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The Great Resignation: Nine Ways to Counter the Effects

The Great Resignation has upended almost every industry in the world. In 2021, 47.4 million people voluntarily quit their jobs. The event has left company owners and hiring managers asking, what do we do in response?

The first piece of advice is don’t panic. Companies must identify the specific factors leading to employee turnover and take steps to correct them. Here are nine steps your company can take to counter the effects of this mass exodus.

Great Resignation: When Did It Begin? 

Anthony Klotz is credited for coining the term “Great Resignation.” Dr. Klotz is a professor of management at the Mays Business School at Texas A&M University. He referred to an upcoming period of great attrition in 2021 when participating in an interview about the ways people leave their jobs.

The pandemic lockdown may have been a factor leading to the Great Resignation but it was not the start. Most of the job losses we witnessed in 2020 were a result of an economic stoppage. They were not voluntary resignations. 

After several years of a growing workforce, the number of employed Americans dropped by 9.75 million in 2020. By 2021, the recovery was well underway, finishing only 3% below the 2019 peak. And it was during that recovery period of 2021 that the Great Resignation began.

Great Resignation: Why Are Employees Leaving?

In explaining the beginning of what would become the Great Resignation, Klotz said the following: 

“I noticed four trends unique to the pandemic that I believed would each independently contribute to higher than normal levels of resignations in the United States, and that would lead to a massive wave of resignations when combined.”

These were the trends Klotz cited:

  • Delayed resignations
  • Employee burnout
  • Re-evaluation of priorities and values
  • Reluctance to give up remote work

Delayed Resignations

People resign every year; it’s a normal part of the national workforce. As 2019 closed, an average of 3.5 million workers quit their jobs each month. 2020 continued this way until the lockdowns of the pandemic took effect. This led to a dramatic drop in workers quitting their jobs due to the uncertainty of the job market. 

Data from the Harvard Business Review shows that in 2019, roughly 2.3% of the national workforce quit their job. This rate had increased each year since 2009 and the following year should’ve seen 2.5% of the workforce quitting. Instead, that number dropped. The result was a 2021 consisting of two years of resignations. 

Resignations Due to Employee Burnout

Employees were thankful to work from home and remain employed during a period of high stress. They took on more responsibilities to show gratitude and to prove remote work would benefit employers.

Stuck at home for the majority of the time, the lines between home and work blurred. Employees worked long hours, often unpaid, while they also took on new personal responsibilities. This inevitably resulted in burnout and partially led to the increased rate of resignations.

These conditions were perhaps most obvious in education. As all education moved online, already stressed educators had to adapt to a new environment quickly. In addition to remote learning courses, workplace wellness became a top priority.  

According to a Pew Research survey, 39% of employees who changed jobs in 2021 cited working too many hours as a reason for the change.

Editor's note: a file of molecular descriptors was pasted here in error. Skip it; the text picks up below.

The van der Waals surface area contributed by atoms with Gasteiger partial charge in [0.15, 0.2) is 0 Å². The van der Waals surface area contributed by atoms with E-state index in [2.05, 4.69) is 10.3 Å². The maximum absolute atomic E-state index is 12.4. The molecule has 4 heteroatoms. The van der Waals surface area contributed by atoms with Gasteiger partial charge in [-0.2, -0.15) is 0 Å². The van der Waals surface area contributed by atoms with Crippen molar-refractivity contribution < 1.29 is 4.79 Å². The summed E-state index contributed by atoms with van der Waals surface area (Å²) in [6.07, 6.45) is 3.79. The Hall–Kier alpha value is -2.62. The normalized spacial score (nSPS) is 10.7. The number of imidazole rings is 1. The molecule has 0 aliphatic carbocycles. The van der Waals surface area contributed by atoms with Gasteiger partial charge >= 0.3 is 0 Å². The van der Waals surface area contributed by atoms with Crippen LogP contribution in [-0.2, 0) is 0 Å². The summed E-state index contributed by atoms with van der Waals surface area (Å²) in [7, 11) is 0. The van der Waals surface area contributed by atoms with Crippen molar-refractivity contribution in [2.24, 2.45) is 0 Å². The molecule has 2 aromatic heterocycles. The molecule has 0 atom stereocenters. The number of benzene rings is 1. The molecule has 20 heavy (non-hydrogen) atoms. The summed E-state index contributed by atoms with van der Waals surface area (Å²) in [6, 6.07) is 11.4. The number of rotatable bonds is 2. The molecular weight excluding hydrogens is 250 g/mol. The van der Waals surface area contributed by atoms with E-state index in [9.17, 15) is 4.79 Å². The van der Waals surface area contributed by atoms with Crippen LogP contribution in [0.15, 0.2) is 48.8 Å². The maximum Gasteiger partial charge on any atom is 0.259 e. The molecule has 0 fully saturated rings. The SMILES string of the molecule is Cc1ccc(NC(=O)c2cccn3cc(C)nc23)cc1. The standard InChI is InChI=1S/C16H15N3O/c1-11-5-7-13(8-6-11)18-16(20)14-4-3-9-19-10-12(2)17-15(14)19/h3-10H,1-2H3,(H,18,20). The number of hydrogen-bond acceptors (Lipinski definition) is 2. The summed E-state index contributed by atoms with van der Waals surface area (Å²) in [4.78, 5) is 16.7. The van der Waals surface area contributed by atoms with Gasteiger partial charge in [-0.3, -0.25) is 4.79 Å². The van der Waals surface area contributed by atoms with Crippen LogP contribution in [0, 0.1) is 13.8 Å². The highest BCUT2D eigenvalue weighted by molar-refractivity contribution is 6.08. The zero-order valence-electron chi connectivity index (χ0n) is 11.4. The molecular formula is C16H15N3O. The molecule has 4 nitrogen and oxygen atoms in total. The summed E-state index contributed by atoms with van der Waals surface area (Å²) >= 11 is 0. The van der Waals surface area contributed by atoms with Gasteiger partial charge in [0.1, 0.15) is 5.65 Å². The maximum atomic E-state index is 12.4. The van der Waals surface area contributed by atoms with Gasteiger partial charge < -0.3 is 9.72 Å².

Jobs Reassessed During Lockdown

The lockdown served as a period of personal and professional self-assessment. This moment was eye-opening. Employees driven by pay and travel perks suddenly cared more about health benefits and work-life balance. 

The level of perceived exposure to COVID-19 also played a role in these decisions. In early 2020, the term “essential worker” extended beyond health care and law enforcement. It was adjusted to include service workers to keep grocery stores and restaurants open. Workers began to feel underpaid and under-appreciated for working in at-risk environments.

Workers Resigned to Make Temporary Adjustments Permanent

The main temporary adjustment is the ability to work from home. Workers whose primary tool for work was a computer moved to remote environments. While some companies were already working this way, many did it out of necessity, not desire. These same companies began to push workers back to the office as soon as pandemic regulations were lifted. And some employees chose to present a letter of resignation than return to the office.

A Pew research survey showed 64% of workers reported feeling uncomfortable returning to the office. The same survey also cites 57% of people choosing to work from home due to concern over exposure to COVID. For this group, keeping a remote work environment became a priority in 2021.

Great Resignation: What Can Employers Do? 

It may seem that all power is moving to employees in this environment but that is not exactly the case. Even today, early studies show that a large portion of people who changed jobs in 2021 would like to undo that decision and are already looking for new alternatives. Strive to present your company as one that meets the needs of today’s employees. It will put you in position to retain your best employees and attract new talent. 

1. Offer Competitive Pay

We’ve established that pay is not the only factor employees use to stay at a job or take a new opportunity. It does remain one of the leading factors, as 63% of workers quit their job in 2021 due to low pay.  

Failing to pay competitive wages will cost you top talent. Also, training new employees is more expensive than adjusting your pay rates to retain the team you have. 

Job search leader Indeed states the average company spends $1,252 to train one new employee. And this number does not include the costs of recruiting, interviewing, and the loss of productivity for both the new hire and the rest of the team. 

2. Build and Incentivize

Another way to retain your team and avoid mass resignations is to keep employees engaged. Ensure there are team-building activities throughout the year to build bonds among your staff. These activities can occur in person, online, or in the metaverse

You can offer incentives to pump up your team. Schedule VR team building activities complete with headsets for all your employees. Encourage them to attend training sessions and collect points for extra perks. Consider spiffs for sales staff and customer ratings for service personnel.

3. Identify Happiness Gaps

2020 was a stressful year filled with fear and uncertainty at both personal and professional levels. This is why many employees who assessed their jobs did so with one criteria in mind, happiness. Before the pandemic, happiness at work was a bonus, not a primary objective.